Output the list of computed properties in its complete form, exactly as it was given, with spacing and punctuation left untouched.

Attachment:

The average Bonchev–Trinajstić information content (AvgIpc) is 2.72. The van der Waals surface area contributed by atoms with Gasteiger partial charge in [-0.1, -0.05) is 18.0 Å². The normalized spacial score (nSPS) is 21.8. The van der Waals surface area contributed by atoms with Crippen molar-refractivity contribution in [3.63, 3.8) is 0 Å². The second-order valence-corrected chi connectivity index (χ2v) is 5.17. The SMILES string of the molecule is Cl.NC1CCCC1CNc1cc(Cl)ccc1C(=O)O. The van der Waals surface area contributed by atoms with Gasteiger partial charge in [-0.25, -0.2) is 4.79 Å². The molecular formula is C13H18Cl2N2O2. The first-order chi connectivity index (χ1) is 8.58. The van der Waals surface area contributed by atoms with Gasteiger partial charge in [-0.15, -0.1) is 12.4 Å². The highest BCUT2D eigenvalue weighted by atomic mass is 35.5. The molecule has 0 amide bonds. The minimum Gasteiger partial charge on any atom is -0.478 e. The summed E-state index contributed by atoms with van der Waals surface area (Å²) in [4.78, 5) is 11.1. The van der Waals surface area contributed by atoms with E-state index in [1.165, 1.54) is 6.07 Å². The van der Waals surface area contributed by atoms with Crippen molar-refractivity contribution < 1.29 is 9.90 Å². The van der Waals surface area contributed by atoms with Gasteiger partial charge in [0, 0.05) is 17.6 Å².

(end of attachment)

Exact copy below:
The average Bonchev–Trinajstić information content (AvgIpc) is 2.72. The van der Waals surface area contributed by atoms with Gasteiger partial charge in [-0.1, -0.05) is 18.0 Å². The normalized spacial score (nSPS) is 21.8. The van der Waals surface area contributed by atoms with Crippen molar-refractivity contribution in [3.63, 3.8) is 0 Å². The second-order valence-corrected chi connectivity index (χ2v) is 5.17. The SMILES string of the molecule is Cl.NC1CCCC1CNc1cc(Cl)ccc1C(=O)O. The van der Waals surface area contributed by atoms with Gasteiger partial charge in [-0.25, -0.2) is 4.79 Å². The molecular formula is C13H18Cl2N2O2. The first-order chi connectivity index (χ1) is 8.58. The van der Waals surface area contributed by atoms with Gasteiger partial charge in [-0.15, -0.1) is 12.4 Å². The highest BCUT2D eigenvalue weighted by atomic mass is 35.5. The molecule has 0 amide bonds. The minimum Gasteiger partial charge on any atom is -0.478 e. The summed E-state index contributed by atoms with van der Waals surface area (Å²) in [4.78, 5) is 11.1. The van der Waals surface area contributed by atoms with E-state index in [1.165, 1.54) is 6.07 Å². The van der Waals surface area contributed by atoms with Crippen molar-refractivity contribution < 1.29 is 9.90 Å². The van der Waals surface area contributed by atoms with Gasteiger partial charge in [0, 0.05) is 17.6 Å².